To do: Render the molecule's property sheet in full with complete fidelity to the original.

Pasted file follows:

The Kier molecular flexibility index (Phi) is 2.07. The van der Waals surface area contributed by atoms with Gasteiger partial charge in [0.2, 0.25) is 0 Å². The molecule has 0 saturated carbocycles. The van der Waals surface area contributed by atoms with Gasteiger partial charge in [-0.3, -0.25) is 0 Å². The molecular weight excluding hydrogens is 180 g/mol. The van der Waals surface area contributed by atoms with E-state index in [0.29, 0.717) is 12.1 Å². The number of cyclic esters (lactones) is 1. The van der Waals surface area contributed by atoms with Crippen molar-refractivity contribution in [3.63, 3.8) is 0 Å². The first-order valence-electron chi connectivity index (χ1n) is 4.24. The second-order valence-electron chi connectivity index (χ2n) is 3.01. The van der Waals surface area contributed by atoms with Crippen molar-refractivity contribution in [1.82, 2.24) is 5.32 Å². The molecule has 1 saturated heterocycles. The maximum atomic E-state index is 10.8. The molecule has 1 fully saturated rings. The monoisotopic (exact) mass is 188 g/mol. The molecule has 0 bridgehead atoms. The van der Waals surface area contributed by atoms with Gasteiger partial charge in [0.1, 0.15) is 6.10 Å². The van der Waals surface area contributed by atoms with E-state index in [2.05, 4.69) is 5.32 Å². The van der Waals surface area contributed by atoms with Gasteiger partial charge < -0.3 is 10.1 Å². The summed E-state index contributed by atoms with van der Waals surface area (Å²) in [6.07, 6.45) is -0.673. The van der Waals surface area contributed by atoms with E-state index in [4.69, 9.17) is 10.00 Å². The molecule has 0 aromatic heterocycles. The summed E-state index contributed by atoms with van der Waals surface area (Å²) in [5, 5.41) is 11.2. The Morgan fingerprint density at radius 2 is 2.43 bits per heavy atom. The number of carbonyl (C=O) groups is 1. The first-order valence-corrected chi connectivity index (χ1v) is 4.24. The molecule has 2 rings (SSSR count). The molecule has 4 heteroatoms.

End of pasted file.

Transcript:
The Kier molecular flexibility index (Phi) is 2.07. The van der Waals surface area contributed by atoms with Gasteiger partial charge in [0.2, 0.25) is 0 Å². The molecule has 0 saturated carbocycles. The van der Waals surface area contributed by atoms with Gasteiger partial charge in [-0.3, -0.25) is 0 Å². The molecular weight excluding hydrogens is 180 g/mol. The van der Waals surface area contributed by atoms with E-state index in [0.29, 0.717) is 12.1 Å². The number of cyclic esters (lactones) is 1. The van der Waals surface area contributed by atoms with Crippen molar-refractivity contribution in [3.63, 3.8) is 0 Å². The first-order valence-electron chi connectivity index (χ1n) is 4.24. The second-order valence-electron chi connectivity index (χ2n) is 3.01. The van der Waals surface area contributed by atoms with Crippen molar-refractivity contribution in [1.82, 2.24) is 5.32 Å². The molecule has 1 saturated heterocycles. The maximum atomic E-state index is 10.8. The molecule has 1 fully saturated rings. The monoisotopic (exact) mass is 188 g/mol. The molecule has 0 bridgehead atoms. The van der Waals surface area contributed by atoms with Gasteiger partial charge in [0.1, 0.15) is 6.10 Å². The van der Waals surface area contributed by atoms with E-state index in [2.05, 4.69) is 5.32 Å². The van der Waals surface area contributed by atoms with Gasteiger partial charge < -0.3 is 10.1 Å². The summed E-state index contributed by atoms with van der Waals surface area (Å²) in [6.07, 6.45) is -0.673. The van der Waals surface area contributed by atoms with E-state index in [4.69, 9.17) is 10.00 Å². The molecule has 0 aromatic heterocycles. The summed E-state index contributed by atoms with van der Waals surface area (Å²) in [5, 5.41) is 11.2. The Morgan fingerprint density at radius 2 is 2.43 bits per heavy atom. The number of carbonyl (C=O) groups is 1. The first-order valence-corrected chi connectivity index (χ1v) is 4.24. The molecule has 2 rings (SSSR count). The molecule has 4 heteroatoms.